If parents are able to work together on a parenting plan and determine both types of custody, this is preferred. This shows the court that parents are willing to compromise to meet their child’s interests, and it also provides parents with more control over the outcome of the custody arrangement. Once an agreement has been reached, the parenting plan is submitted to the court. If approved, this becomes a court order, and it is enforceable.

Unfortunately, it is not always possible for parents to work together to create a plan. Relationships can be contentious or genuinely unsafe for parents or children. When the court determines child custody in Springfield, there are several factors that it reviews.

The current legal presumption in Missouri is that joint custody is in the child’s interests unless there is a preponderance of evidence that shows otherwise. The court will look at several factors to determine what custody arrangement is in the child’s interests, including:

  1. The ability of each parent to care for their child’s basic needs, such as a healthy and safe environment, clothing, and food
  2. Each parent’s willingness to provide for these basic needs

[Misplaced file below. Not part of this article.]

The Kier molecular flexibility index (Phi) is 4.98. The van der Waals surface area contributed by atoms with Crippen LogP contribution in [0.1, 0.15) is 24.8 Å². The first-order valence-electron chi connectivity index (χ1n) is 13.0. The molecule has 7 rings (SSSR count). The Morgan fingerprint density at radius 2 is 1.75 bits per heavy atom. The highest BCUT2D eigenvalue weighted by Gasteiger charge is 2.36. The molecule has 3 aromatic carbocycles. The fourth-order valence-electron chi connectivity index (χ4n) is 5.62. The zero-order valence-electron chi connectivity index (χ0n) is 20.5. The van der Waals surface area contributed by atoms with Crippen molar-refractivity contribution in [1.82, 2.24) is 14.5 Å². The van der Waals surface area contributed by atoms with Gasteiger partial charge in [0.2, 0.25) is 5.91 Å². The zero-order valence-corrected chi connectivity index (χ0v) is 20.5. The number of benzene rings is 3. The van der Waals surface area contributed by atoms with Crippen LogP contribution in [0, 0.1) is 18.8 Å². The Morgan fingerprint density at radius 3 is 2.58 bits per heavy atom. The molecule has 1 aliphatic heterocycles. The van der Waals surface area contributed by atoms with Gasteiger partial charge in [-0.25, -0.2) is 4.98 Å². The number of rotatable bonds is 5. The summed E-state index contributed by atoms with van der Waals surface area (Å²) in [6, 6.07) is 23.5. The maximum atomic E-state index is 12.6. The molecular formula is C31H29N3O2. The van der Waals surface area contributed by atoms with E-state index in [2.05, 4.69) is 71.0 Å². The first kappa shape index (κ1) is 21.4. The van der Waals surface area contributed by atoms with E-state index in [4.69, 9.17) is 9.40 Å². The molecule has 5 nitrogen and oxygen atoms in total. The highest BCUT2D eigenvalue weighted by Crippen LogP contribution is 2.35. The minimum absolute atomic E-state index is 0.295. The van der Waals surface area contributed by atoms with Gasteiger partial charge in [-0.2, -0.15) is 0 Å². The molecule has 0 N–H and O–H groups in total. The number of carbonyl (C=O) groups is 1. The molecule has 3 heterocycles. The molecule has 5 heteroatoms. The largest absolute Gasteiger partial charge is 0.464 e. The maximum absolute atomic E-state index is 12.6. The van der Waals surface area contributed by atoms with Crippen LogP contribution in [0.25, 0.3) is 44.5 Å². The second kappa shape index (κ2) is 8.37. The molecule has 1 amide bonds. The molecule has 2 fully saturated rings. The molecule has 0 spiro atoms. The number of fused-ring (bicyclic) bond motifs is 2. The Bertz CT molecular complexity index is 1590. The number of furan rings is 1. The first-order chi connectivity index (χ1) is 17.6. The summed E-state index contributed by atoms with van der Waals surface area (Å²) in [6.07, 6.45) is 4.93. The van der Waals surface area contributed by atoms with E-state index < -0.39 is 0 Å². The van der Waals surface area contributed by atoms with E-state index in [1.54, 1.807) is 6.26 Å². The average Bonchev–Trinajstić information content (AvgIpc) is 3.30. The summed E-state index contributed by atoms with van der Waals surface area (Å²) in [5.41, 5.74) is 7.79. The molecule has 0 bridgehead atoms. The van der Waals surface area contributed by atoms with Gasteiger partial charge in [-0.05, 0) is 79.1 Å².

3. The child’s needs for a meaningful relationship with each parent
  4. The child’s relationship with their siblings and other parties, and their ties to their school and surrounding community
  5. The likelihood of either parent to encourage and allow their child to develop meaningful relationships with the other parent
  6. If either parent intends to relocate the child’s main residence
  7. The specific needs of the child and their personal preferences unobstructed by parental input
  8. Each parent’s wishes
  9. The age, mental health, and physical health of both parents and the child
  10. Whether either parent is unfit

The court will consider all these factors.


Q: What Is the New Child Custody Law in Missouri?

A: Before 2023, Missouri family courts have preferred assigning joint custody in divorce and separation cases. As of 2023, this preference for joint custody is a legal assumption. This is because it is assumed to be in the child’s interests to spend meaningful and frequent time with each parent. To overturn this assumption, a parent or other party would have to show proof that a parent is unfit to provide for a child’s basic needs and safety.